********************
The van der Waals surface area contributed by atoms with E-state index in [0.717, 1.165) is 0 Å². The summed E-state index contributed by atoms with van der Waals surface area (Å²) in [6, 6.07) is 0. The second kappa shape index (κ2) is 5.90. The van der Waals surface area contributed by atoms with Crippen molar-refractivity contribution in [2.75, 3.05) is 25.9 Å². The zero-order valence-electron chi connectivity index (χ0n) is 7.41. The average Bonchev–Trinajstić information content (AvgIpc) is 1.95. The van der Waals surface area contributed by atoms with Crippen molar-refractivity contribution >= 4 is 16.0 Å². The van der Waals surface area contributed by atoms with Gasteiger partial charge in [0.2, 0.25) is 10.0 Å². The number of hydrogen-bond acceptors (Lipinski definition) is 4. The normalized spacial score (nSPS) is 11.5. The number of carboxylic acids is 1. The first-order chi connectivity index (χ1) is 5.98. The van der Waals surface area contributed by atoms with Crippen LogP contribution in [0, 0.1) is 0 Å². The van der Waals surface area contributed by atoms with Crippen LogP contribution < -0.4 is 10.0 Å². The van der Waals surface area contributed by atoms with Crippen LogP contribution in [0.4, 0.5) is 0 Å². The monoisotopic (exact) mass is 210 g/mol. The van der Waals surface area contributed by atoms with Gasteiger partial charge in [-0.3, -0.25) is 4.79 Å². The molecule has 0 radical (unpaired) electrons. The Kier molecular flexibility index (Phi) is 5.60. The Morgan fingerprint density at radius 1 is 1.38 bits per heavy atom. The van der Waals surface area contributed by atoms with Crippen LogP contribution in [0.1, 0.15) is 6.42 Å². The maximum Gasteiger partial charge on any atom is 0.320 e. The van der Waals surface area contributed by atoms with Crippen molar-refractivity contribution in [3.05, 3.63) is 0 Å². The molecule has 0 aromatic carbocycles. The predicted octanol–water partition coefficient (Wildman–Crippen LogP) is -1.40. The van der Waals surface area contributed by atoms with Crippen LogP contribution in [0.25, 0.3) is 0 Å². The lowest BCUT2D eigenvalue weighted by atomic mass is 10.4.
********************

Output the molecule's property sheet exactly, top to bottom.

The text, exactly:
The van der Waals surface area contributed by atoms with E-state index in [0.717, 1.165) is 0 Å². The summed E-state index contributed by atoms with van der Waals surface area (Å²) in [6, 6.07) is 0. The second kappa shape index (κ2) is 5.90. The van der Waals surface area contributed by atoms with Crippen molar-refractivity contribution in [2.75, 3.05) is 25.9 Å². The zero-order valence-electron chi connectivity index (χ0n) is 7.41. The average Bonchev–Trinajstić information content (AvgIpc) is 1.95. The van der Waals surface area contributed by atoms with Crippen molar-refractivity contribution >= 4 is 16.0 Å². The van der Waals surface area contributed by atoms with Gasteiger partial charge in [0.2, 0.25) is 10.0 Å². The number of hydrogen-bond acceptors (Lipinski definition) is 4. The normalized spacial score (nSPS) is 11.5. The number of carboxylic acids is 1. The first-order chi connectivity index (χ1) is 5.98. The van der Waals surface area contributed by atoms with Crippen LogP contribution in [0, 0.1) is 0 Å². The van der Waals surface area contributed by atoms with Crippen LogP contribution < -0.4 is 10.0 Å². The van der Waals surface area contributed by atoms with Crippen LogP contribution in [0.4, 0.5) is 0 Å². The monoisotopic (exact) mass is 210 g/mol. The van der Waals surface area contributed by atoms with Gasteiger partial charge in [-0.3, -0.25) is 4.79 Å². The molecule has 0 radical (unpaired) electrons. The Kier molecular flexibility index (Phi) is 5.60. The Morgan fingerprint density at radius 1 is 1.38 bits per heavy atom. The van der Waals surface area contributed by atoms with Crippen LogP contribution in [0.1, 0.15) is 6.42 Å². The maximum Gasteiger partial charge on any atom is 0.320 e. The van der Waals surface area contributed by atoms with Crippen molar-refractivity contribution in [3.05, 3.63) is 0 Å². The molecule has 0 aromatic carbocycles. The predicted octanol–water partition coefficient (Wildman–Crippen LogP) is -1.40. The van der Waals surface area contributed by atoms with Crippen LogP contribution in [0.25, 0.3) is 0 Å². The lowest BCUT2D eigenvalue weighted by atomic mass is 10.4.